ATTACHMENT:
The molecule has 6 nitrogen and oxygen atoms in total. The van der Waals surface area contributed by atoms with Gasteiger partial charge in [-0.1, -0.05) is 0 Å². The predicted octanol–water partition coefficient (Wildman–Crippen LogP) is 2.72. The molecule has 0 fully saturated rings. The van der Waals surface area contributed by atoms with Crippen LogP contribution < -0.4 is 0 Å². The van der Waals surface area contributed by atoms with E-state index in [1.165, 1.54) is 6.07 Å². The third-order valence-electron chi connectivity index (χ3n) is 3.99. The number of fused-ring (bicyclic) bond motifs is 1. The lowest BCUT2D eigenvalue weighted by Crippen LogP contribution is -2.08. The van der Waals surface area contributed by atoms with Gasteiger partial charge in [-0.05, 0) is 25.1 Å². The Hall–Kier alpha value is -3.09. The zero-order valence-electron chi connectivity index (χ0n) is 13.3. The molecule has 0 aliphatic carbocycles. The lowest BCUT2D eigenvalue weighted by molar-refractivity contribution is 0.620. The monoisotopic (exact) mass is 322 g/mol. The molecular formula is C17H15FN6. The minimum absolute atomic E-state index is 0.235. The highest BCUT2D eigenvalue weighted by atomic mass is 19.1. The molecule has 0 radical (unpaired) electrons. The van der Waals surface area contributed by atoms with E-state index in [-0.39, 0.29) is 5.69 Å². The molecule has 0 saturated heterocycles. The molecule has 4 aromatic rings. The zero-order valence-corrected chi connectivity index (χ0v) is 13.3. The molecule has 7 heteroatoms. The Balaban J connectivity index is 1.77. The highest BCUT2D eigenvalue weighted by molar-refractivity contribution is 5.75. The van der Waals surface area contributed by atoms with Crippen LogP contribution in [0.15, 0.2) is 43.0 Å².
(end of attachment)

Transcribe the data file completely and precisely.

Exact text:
The molecule has 6 nitrogen and oxygen atoms in total. The van der Waals surface area contributed by atoms with Gasteiger partial charge in [-0.1, -0.05) is 0 Å². The predicted octanol–water partition coefficient (Wildman–Crippen LogP) is 2.72. The molecule has 0 fully saturated rings. The van der Waals surface area contributed by atoms with Crippen LogP contribution < -0.4 is 0 Å². The van der Waals surface area contributed by atoms with E-state index in [1.165, 1.54) is 6.07 Å². The third-order valence-electron chi connectivity index (χ3n) is 3.99. The number of fused-ring (bicyclic) bond motifs is 1. The lowest BCUT2D eigenvalue weighted by Crippen LogP contribution is -2.08. The van der Waals surface area contributed by atoms with Gasteiger partial charge in [-0.05, 0) is 25.1 Å². The Hall–Kier alpha value is -3.09. The zero-order valence-electron chi connectivity index (χ0n) is 13.3. The molecule has 0 aliphatic carbocycles. The lowest BCUT2D eigenvalue weighted by molar-refractivity contribution is 0.620. The monoisotopic (exact) mass is 322 g/mol. The molecular formula is C17H15FN6. The minimum absolute atomic E-state index is 0.235. The highest BCUT2D eigenvalue weighted by atomic mass is 19.1. The molecule has 0 radical (unpaired) electrons. The van der Waals surface area contributed by atoms with E-state index in [-0.39, 0.29) is 5.69 Å². The molecule has 0 saturated heterocycles. The molecule has 4 aromatic rings. The zero-order valence-corrected chi connectivity index (χ0v) is 13.3. The molecule has 7 heteroatoms. The Balaban J connectivity index is 1.77. The highest BCUT2D eigenvalue weighted by molar-refractivity contribution is 5.75. The van der Waals surface area contributed by atoms with Crippen LogP contribution in [0.15, 0.2) is 43.0 Å².